Well-written business narrative with good historical perspective. Considerate and unbiased. To understand the scandal, you have to appreciate the context of the situation and the nature of the person(s) who dominated the corporation and its culture. This book delivers both.

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    3 out of 5 stars

Good book, but it takes long to get to the scandal

Would you recommend this audiobook to a friend? If so, why?

Yes, but the first half is way to detailed compared to the scandal part.

What was your reaction to the ending? (No spoilers please!)

Short and unexpected.

Which scene was your favorite?

Scandal part.

Was there a moment in the book that particularly moved you?

Nope.

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    3 out of 5 stars
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    2 out of 5 stars

Very detailed (good) but too long (not so good)

History at the beginning is much too long. I got through 2 hours and gave up. I was disappointed because I am very interested in what happened.

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    5 out of 5 stars
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Really interesting story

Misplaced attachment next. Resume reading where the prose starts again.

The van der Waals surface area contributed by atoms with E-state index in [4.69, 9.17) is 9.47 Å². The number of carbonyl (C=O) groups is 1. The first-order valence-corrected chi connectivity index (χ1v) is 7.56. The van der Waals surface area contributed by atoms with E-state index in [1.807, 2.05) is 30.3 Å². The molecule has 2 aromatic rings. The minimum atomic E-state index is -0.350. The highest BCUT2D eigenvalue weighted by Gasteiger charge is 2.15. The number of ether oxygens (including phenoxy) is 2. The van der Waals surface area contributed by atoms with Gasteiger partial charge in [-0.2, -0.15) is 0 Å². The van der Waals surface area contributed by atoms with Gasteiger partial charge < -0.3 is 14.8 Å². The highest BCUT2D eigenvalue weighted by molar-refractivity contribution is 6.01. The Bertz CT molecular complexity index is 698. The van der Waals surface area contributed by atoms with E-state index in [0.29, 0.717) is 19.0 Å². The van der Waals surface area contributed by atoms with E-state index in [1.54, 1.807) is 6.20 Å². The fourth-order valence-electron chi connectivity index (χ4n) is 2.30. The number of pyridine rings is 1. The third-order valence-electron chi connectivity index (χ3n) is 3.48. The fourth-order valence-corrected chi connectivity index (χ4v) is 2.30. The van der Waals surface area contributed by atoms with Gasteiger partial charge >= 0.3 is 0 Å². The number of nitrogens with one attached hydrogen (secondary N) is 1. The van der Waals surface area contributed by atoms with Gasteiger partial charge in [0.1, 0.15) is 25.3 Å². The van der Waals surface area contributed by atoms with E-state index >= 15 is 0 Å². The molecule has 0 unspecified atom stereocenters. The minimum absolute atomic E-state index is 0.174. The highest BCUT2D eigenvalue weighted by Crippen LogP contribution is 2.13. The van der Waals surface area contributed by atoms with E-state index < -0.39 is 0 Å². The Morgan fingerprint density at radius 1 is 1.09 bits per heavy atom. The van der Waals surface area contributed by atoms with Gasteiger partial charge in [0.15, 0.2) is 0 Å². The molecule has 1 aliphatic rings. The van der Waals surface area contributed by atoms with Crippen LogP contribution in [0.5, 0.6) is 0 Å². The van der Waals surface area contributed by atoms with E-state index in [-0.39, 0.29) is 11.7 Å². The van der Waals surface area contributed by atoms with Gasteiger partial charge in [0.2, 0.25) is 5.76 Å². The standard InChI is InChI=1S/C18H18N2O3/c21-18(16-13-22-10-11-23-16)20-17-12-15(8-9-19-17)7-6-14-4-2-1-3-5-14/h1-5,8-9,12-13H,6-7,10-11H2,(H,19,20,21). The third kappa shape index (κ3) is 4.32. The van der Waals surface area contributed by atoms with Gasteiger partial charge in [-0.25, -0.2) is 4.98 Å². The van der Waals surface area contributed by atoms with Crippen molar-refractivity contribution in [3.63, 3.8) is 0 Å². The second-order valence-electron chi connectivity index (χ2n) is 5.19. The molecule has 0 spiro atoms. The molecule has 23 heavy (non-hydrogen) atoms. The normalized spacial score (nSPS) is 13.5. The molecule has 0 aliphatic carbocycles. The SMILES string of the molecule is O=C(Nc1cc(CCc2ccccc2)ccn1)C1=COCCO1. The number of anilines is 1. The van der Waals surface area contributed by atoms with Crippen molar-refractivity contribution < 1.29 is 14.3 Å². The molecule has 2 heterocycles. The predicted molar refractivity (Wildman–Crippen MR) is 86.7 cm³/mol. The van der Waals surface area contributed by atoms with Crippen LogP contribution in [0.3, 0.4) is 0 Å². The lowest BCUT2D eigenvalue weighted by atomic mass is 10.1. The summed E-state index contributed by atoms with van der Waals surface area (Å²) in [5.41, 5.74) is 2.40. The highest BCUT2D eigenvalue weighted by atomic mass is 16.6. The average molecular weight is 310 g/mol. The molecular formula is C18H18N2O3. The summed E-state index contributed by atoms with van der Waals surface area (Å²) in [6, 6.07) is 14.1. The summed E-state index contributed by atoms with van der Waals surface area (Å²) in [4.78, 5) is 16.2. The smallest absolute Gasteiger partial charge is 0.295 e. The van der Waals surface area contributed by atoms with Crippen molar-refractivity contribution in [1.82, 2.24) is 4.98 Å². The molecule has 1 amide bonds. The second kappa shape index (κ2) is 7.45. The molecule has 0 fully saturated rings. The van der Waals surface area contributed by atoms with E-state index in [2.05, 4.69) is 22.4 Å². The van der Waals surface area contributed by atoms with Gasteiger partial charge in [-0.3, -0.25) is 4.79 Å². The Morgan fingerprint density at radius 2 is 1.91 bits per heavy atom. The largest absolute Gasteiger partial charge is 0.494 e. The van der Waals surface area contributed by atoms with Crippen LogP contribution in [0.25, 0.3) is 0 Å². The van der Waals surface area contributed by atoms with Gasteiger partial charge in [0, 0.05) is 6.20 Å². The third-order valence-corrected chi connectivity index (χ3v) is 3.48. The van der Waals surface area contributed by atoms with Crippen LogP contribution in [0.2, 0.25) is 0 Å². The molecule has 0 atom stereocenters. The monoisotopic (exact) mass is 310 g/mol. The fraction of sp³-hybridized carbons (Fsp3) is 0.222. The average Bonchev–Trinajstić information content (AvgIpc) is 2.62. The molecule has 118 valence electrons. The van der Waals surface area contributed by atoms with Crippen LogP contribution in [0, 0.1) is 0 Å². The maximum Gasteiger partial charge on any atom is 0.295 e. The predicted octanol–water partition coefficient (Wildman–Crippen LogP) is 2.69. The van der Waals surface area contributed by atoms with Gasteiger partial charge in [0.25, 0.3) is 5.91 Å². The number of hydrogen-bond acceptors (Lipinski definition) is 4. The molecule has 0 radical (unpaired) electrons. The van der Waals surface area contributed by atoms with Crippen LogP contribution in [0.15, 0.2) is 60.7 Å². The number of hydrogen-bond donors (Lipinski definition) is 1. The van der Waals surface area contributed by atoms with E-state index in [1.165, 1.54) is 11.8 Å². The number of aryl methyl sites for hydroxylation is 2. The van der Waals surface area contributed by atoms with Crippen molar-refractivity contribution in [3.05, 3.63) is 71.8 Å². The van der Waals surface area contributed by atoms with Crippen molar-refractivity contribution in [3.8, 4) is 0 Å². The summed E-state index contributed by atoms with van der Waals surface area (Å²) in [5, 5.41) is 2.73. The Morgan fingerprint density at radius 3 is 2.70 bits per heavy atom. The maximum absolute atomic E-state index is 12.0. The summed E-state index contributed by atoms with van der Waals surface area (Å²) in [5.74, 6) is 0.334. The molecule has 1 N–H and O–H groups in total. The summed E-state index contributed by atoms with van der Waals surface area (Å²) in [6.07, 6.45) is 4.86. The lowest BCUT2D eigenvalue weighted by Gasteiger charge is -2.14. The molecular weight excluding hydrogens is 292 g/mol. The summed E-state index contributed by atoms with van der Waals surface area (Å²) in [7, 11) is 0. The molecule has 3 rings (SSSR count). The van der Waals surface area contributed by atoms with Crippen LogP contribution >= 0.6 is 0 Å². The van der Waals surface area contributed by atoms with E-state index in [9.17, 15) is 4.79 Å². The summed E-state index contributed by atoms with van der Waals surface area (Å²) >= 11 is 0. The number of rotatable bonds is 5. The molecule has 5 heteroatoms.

Very well done. Interesting story, great background on the issue and the author did a nice job of keeping me entertained throughout.

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    4 out of 5 stars

Very well researched but too long


This is an important book yet parts of that appear redundant and is the point of the book or points of the book could have been stated in fewer pages. I’d like to give it five stars but it is so long-unnecessarily so. Basically progeny of a friend of Hitler’s and his relatives who would no doubt extra engineers, deceived the world into thinking that they had reduced NOX compounds In diesel passenger vehicles when actually they were putting 40 times as much as they should have been. A true travesty. Polluting the world 40 times greater than it was being pulled over there at all in the name of greed and dynasty

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    5 out of 5 stars
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    5 out of 5 stars

A must listen if you care about the auto industry

I thought I had a pretty good grasp of the VW scandal but I now realize it was much worse than I realized. While the book is a little light on some of the details of the auto industry in the earlier part of the book, leaving out details in an effort not to be boring, it does a good job of describing the culture and mismanagement that led to this deception. it is not too heavy or technical that someone that knows little about the auto industry can follow the details.

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  • John
  • Chamblee, GA, United States
  • 01-11-18

In Depth Review of VW and the Scandal

Truth can be stranger than fiction. If this story were not out of the headlines, it would be easy to characterize it as a fanciful tale of corporate mismanagement, replete with many Teutonic villains but few white knights. However, this tale appears well-documented.